Man with no language has tough time in court

Posted by Audrey Dubois-Boutet on Feb 1, 2011 Feb 1, 2011

LegalHow do you prosecute someone who is deaf, mute and illiterate? The article linked at the end of this post tells the story of Juan Jose Gonzalez Luna, who at the age of 42 has no knowledge of any language, including sign language.

Gonzalez was tried in court, but his lack of understanding makes some people wonder if the trial is fair. The article goes on to note that the U.S. justice system is language-based, but this doesn’t mean that those who don’t speak the language should be allowed to commit crimes without answering to the law.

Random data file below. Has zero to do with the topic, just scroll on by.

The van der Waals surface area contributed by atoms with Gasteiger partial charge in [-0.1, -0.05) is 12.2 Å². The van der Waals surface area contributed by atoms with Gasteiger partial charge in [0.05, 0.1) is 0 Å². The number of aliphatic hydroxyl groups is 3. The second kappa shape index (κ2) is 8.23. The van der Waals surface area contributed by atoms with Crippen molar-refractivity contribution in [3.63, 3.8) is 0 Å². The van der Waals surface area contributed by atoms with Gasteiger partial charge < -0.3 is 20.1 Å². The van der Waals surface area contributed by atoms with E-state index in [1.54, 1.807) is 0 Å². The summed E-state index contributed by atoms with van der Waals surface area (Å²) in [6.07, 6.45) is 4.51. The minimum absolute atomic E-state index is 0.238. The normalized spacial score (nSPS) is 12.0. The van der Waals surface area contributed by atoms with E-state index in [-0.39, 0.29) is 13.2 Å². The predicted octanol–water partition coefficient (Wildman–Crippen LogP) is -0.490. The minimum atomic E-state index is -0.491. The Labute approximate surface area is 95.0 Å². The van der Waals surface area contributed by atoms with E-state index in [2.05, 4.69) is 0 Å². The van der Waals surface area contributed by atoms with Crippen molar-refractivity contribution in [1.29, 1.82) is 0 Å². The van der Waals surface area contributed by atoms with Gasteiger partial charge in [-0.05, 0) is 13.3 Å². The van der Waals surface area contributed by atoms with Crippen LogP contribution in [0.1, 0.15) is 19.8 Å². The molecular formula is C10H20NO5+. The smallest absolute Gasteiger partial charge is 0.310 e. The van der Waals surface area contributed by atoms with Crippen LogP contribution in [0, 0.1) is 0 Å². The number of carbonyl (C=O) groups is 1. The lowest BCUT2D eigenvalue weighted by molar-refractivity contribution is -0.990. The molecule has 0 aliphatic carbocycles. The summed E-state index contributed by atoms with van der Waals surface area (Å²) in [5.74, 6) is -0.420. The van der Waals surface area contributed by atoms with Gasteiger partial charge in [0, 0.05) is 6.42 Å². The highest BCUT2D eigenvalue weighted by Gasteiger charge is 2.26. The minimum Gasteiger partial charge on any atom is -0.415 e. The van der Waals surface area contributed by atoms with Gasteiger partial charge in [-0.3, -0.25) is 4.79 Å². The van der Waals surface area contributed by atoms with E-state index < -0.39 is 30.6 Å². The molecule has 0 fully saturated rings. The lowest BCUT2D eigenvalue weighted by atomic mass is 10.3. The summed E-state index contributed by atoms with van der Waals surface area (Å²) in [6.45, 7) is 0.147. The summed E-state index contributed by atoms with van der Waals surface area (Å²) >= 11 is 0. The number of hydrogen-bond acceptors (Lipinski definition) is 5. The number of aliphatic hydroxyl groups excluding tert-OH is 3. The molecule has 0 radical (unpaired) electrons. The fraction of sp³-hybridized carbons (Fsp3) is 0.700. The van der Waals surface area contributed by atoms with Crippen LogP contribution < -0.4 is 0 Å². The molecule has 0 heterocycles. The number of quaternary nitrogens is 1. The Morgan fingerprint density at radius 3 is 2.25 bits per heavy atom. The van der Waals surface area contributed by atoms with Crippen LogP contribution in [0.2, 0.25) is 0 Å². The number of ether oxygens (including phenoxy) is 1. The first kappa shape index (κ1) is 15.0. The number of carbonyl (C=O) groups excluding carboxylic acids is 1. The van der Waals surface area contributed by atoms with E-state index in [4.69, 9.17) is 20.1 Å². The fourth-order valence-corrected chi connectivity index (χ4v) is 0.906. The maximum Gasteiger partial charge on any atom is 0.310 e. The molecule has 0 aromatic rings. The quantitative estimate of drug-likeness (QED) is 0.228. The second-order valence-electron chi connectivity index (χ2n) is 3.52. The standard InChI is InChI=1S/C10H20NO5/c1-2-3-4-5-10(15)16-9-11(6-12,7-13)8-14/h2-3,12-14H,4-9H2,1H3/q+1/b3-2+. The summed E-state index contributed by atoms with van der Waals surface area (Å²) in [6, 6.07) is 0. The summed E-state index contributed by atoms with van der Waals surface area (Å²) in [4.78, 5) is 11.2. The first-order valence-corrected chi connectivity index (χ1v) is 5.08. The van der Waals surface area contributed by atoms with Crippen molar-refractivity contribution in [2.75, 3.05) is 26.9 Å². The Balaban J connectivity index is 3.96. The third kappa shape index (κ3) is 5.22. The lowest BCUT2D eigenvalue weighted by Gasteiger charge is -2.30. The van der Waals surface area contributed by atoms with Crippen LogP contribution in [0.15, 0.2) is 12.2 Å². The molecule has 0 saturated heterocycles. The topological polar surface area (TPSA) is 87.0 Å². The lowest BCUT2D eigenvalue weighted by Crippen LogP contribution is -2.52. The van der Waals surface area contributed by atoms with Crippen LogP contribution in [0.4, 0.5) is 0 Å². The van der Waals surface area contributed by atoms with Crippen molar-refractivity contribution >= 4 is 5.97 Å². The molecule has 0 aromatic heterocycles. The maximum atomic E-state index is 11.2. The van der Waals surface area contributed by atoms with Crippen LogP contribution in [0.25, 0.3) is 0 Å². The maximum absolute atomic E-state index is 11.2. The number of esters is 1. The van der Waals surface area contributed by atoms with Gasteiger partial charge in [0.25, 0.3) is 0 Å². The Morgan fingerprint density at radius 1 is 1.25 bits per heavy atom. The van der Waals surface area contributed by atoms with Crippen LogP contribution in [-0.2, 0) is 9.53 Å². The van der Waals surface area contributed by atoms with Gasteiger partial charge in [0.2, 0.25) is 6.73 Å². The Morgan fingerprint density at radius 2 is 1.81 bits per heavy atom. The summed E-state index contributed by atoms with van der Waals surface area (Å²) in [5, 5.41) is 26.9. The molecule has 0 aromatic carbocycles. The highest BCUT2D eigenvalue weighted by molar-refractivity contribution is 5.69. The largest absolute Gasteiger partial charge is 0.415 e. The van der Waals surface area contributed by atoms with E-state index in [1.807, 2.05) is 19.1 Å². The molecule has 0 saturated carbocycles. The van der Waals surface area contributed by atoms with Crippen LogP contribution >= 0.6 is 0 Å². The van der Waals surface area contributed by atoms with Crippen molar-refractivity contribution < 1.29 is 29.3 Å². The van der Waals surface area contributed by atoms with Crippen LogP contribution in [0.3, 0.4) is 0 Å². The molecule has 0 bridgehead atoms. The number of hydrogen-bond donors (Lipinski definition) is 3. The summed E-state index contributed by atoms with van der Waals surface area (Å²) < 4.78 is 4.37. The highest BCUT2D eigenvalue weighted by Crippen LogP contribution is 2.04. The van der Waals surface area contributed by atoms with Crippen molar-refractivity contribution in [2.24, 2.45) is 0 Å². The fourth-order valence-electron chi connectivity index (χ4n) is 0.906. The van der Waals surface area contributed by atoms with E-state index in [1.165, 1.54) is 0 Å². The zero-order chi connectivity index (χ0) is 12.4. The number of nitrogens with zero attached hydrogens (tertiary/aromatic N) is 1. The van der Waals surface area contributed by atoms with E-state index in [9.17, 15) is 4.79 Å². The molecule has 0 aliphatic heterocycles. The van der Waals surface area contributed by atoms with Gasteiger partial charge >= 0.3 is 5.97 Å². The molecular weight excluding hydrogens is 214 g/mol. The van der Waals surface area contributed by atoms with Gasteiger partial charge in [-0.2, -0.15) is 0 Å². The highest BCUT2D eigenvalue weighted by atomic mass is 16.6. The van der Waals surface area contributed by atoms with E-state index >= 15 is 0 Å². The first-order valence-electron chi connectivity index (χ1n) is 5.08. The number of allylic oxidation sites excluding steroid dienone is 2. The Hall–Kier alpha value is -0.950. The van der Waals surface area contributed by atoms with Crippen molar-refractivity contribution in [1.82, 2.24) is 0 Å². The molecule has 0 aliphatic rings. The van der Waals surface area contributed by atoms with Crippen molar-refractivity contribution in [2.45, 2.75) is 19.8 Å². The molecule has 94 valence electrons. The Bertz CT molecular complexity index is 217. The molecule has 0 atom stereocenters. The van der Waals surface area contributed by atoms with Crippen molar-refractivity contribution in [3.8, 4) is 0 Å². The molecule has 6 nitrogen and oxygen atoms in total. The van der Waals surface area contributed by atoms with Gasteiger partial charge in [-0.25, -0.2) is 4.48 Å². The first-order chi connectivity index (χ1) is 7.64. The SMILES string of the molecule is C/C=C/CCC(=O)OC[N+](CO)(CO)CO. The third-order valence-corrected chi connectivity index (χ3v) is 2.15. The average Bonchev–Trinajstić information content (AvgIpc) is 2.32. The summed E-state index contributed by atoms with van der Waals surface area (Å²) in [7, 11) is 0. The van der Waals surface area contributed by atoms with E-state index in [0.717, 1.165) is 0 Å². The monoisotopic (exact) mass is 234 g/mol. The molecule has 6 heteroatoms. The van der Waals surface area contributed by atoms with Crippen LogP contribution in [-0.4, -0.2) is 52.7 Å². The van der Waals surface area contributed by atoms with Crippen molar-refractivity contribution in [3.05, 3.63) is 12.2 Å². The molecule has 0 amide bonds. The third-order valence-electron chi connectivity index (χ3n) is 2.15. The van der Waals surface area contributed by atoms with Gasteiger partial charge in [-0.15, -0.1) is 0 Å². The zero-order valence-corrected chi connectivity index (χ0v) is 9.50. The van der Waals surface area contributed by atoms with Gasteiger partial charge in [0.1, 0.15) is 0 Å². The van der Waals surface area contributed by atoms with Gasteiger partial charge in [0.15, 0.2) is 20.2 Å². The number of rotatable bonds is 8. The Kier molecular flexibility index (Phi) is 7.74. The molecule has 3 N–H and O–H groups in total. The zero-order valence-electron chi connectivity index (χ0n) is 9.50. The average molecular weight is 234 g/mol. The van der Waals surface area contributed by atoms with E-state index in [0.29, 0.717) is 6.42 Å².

In Gonzalez’ case, props and photos were used to describe the reasons for his hearing. The Jan. 11 article said it wasn’t clear whether the defendant completely understood the consequences he was facing.

A number of languages are supported for courtroom interpretation, which allows those who don't speak English to be tried in the United States. But for those like Gonzalez, what can be done to explain legal terms and consequences? Will they ever truly understand the gravity of their situation?

What are your thoughts?

Article: Defendant with no language proves difficult to prosecute

Topics: Interpretation